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ReachOutRCA Inspires Artists and Designers of the Future

ReachOutRCA. the College's outreach programme for secondary schools, found a perfect platform for sharing creative thinking and making with young people in this year's graduate show. During Show 2015, eight practitioners created a series of dynamic workshops for groups of students from seven schools, which were devised to build confidence and curiosity, while presenting new ways of approaching art and design. 

At the Kensington Show, Design Interactions students Ted Hunt and Peter Hudson led workshops with students from Ernest Bevin College and Ashcroft Technology Academy, exploring the role of design in speculating about the future. These workshops were inspired by Design Interactions alumni Chris Woebken and Elliott Montgomery's Extrapolation Factory.

Each session began with a discussion around definitions of design and different design methodologies before the group explored the Design Interactions show together. Inspired by the work on display, the students then created imaginative objects based on fictional future scenarios. Their creations included: a three-way powered plane solving the problem of flying solar-powered during the night, a utility belt for robotic nurses and Techno Run, a speculative system for home schooling physical education. Year 9 student Iman said, ‘I loved the part where we had to exhibit our creations and talk about them. The whole workshop was amazing!’

History of Design students Sophie Foan and Derya Adiyaman led workshops exploring exhibition design with students from Holland Park School and Villiers High School. Each day-long workshop began with a discussion of innovative approaches to exhibition design, considering exhibitions such as Disobedient Objects, at the V&A in 2014. This was followed by a discussion of approaches to exhibition design and the ways in which objects can be used to convey different stories and ideas.

The group then visited the Design Products show and in pairs selected an object on which to base their own exhibition design and concept. The participants were provided with an ‘Investigation Kit’, which included worksheets and drawing exercises, questions about the object, and investigative tools such as a magnifying glass and tape measure.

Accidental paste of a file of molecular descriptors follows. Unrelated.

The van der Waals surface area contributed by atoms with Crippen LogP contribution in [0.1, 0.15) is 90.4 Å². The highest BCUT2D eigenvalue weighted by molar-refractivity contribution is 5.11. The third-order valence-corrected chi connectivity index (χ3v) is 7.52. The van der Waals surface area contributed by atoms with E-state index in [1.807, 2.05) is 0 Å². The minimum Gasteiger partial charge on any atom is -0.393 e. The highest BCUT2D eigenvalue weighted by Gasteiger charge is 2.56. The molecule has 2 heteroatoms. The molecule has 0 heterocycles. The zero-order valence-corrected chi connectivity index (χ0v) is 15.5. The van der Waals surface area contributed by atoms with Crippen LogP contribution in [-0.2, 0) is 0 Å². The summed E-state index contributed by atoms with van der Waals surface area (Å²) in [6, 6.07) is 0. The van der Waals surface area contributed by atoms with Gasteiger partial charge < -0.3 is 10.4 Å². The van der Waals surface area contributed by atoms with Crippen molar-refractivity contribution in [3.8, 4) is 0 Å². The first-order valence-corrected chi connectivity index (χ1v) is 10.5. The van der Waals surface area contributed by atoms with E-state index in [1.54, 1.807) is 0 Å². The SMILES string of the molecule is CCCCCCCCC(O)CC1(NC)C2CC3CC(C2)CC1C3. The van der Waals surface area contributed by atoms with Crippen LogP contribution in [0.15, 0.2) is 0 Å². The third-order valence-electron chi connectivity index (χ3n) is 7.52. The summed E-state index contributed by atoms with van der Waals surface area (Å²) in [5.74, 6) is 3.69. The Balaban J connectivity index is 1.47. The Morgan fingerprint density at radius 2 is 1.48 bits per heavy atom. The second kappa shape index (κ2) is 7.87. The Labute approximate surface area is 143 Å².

From their exploration of the displays the students then created models for their own exhibitions. One group imagined a pack away exhibition, inspired by Miska Kuntsi’s foldaway furniture, while another focused on Yurii Kasao’s Candlelight Tea Set, and conceived of an outdoor exhibition within a large picnic tent. One participant, Ikhra, aged 17, said ‘the exhibition made me want to have bigger ambitions’, whereas Samuel, aged 12, explained ‘I can now think about exhibitions in a more technical way.’  

At the Battersea Show, Jewellery & Metal students Cara George and Katharina Dettar ran a workshop with twelve Year 9 students from Burntwood School. This workshop explored questions of why we wear jewellery, as well as considering the processes and materials used to create the work in the show. In pairs, the students created their own jewellery from a range of materials, which they then gave to their partner. For the RCA students, the workshops offered a unique opportunity to share and expand their own practices. Discussing their experience, the workshop leaders George and Dettar said: ‘We were so impressed by the curiosity and ingenious outcomes produced by the students, who embraced new ways of working within the context of the graduation show.’

Also in Battersea, responding to the Sculpture show, were two workshops by Critical Writing in Art & Design students Izabella Scott and Oscar Gaynor with Year 12 students from the Grey Coat Hospital School and Year 8 students from Elmgreen School. These workshops were designed to make each pupil think critically about the relation of text to artworks. Beginning with a game of consequences, the workshops culminated with the creation of concrete poetry posters made from coloured vinyl, Letraset, a range of alphabets sourced from typography books, colourful stamps and stickers. Each student exhibited their poem beside the related artwork, creating a ‘One Minute Sculpture’ with their bodies. Discussing the workshop, one participant Dylan said, ‘I now realise that art doesn't necessarily need to have a single meaning, it can be interpreted in many different ways.’ 

These workshops were coordinated by ReachOutRCA the College’s outreach programme, which began in 2005 as a graduate-led initiative to make links between secondary schools and the RCA community. The programme now includes around 40 workshops each year as well as projects with partners including Art on the Underground, the Crafts Council and Frieze Foundation.


Documentation of the ReachOutRCA workshops at Show 2015 can be found on the Showzine blog.